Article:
GOLDIE - NEW YEARS DAY Tickets
8:30pm, Mon 1 January, 2018
Oxford Art Factory, Sydney, NSW
This event has passed and sales are now closed
It's been a minute since we came together and hosted one of our most memorable events with LTJ Bukem at Home so we decided to it was about time to come back and do something very special all over again.
We have booked someone that who we all hold close to our hearts when it comes to music and art. No matter what genre you are into, there's no doubt that you have run into the unstoppable force of this artist.
We invite you to bring in the new year in absolute class with us and the Metalheadz boss Goldie!!
"In my music," says Goldie, "is everything I've learned, everyone I've met, everything I've experienced." And it's been an incredible trip. The maverick innovator - who rewrote the future of the jungle scene with landmark releases that still sound like they were kidnapped from tomorrow - has a unique story to tell. From children's homes in the West Midlands through stints in New York and Miami as one of the UK's most celebrated exponents of graffiti art to rubbing shoulders with an exceptional list of musical collaborators including David Bowie, Noel Gallagher and KRS-One, Goldie has defiantly, definitively, done it his own way. And as of this June, he'll be further expanding horizons as he releases a brand new double album: 'The Journey Man', out 16th June on Metalheadz via Cooking Vinyl.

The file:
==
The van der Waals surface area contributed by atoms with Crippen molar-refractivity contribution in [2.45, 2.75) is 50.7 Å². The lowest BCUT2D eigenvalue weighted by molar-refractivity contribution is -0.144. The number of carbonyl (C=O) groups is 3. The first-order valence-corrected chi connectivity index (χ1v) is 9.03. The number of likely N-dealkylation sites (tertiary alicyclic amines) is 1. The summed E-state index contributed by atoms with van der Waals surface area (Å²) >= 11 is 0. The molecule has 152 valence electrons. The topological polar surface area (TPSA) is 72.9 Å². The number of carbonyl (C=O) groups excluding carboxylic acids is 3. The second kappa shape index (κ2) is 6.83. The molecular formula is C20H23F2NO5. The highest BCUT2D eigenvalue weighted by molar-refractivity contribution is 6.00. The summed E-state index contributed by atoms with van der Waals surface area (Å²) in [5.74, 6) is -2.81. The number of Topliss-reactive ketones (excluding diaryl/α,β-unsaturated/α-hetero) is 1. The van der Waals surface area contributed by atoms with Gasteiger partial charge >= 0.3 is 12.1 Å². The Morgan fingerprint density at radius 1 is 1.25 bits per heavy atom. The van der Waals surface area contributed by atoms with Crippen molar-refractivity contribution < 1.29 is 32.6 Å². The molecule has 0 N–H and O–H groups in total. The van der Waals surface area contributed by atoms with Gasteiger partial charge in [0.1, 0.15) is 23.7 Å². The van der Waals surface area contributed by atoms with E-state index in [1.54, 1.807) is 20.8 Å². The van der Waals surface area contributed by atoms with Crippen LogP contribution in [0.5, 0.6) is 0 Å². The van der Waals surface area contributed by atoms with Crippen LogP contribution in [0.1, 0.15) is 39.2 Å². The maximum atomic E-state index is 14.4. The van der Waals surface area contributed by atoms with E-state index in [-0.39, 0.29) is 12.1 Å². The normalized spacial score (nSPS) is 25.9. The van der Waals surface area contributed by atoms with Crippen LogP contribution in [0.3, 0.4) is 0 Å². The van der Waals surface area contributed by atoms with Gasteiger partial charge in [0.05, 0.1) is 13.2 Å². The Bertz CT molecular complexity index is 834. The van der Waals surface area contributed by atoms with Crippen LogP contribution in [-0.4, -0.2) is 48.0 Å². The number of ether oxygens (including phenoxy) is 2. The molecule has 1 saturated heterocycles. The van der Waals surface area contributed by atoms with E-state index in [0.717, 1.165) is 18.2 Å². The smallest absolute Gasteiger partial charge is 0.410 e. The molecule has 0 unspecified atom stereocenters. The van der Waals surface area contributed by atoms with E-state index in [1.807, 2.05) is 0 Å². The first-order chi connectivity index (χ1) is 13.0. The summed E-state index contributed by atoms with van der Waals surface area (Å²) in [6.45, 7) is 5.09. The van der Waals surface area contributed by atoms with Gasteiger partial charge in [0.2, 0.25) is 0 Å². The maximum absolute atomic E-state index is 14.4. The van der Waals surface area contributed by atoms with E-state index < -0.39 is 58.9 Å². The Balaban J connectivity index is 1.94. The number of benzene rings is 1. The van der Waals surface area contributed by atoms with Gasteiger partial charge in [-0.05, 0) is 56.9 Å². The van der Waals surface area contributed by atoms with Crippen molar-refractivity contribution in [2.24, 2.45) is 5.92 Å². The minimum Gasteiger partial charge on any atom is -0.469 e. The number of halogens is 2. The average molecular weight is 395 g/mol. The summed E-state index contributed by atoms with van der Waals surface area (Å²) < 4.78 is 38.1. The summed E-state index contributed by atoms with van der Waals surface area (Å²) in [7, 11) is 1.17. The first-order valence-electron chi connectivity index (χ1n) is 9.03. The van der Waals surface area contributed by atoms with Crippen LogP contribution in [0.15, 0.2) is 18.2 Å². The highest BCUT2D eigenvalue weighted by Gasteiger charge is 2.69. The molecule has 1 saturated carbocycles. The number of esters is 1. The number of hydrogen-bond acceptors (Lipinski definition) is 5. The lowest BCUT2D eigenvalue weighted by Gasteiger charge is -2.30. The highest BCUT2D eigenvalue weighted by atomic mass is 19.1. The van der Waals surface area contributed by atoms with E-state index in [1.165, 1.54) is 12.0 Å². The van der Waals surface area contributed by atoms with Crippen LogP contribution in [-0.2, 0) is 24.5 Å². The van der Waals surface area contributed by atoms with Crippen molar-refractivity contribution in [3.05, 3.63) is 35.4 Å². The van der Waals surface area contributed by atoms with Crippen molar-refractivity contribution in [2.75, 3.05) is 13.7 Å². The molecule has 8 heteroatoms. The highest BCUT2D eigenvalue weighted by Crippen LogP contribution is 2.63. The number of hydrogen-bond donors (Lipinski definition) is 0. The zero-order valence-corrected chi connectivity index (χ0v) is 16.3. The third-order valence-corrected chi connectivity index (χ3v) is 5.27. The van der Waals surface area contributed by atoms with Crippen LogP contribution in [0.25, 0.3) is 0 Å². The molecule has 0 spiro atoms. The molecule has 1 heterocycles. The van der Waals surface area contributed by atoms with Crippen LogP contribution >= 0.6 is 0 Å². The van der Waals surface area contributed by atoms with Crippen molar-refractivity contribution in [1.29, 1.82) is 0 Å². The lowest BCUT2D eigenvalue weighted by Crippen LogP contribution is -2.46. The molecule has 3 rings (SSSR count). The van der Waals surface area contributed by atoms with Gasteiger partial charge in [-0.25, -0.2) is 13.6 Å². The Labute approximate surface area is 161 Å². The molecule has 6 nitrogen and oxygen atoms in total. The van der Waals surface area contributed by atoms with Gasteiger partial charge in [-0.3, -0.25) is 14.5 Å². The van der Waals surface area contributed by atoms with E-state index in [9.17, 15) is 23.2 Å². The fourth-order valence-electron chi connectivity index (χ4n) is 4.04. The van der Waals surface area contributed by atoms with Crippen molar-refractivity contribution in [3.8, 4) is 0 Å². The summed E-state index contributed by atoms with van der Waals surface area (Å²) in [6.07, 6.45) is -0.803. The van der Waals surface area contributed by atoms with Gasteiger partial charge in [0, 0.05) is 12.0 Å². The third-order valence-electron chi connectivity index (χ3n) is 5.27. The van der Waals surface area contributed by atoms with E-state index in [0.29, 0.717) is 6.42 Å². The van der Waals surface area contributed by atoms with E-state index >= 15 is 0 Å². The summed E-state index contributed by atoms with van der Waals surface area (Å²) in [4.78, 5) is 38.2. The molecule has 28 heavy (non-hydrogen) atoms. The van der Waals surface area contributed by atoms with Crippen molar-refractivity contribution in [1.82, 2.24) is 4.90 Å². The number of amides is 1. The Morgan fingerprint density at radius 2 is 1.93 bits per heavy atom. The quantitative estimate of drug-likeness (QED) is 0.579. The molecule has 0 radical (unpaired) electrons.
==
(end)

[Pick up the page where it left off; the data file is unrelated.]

"I'm an alchemist," he likes to insist. "I practice the dark arts of messing with the form of something solid." Though marriage and his passion for bikram yoga have, he says, proved a calming influence, these days he's just as full of inspired, out-there ideas as he was back in 1993 when he did his first cover interview for the rave magazine Generator.
"My music is about fallout," he said then, "about the damage that has been done to the system." Today, in the office of one of his London-based contacts, the ideas are still sparking.
"Drum'n'bass has done to electronic music what graffiti has done to the art world," he muses, before launching into a rapid-fire synthesis of art history, dancefloor evolution and his own hyperactive brand of self-actualization, which loosely translates as: "Why do something ordinary when you can do something extraordinary?"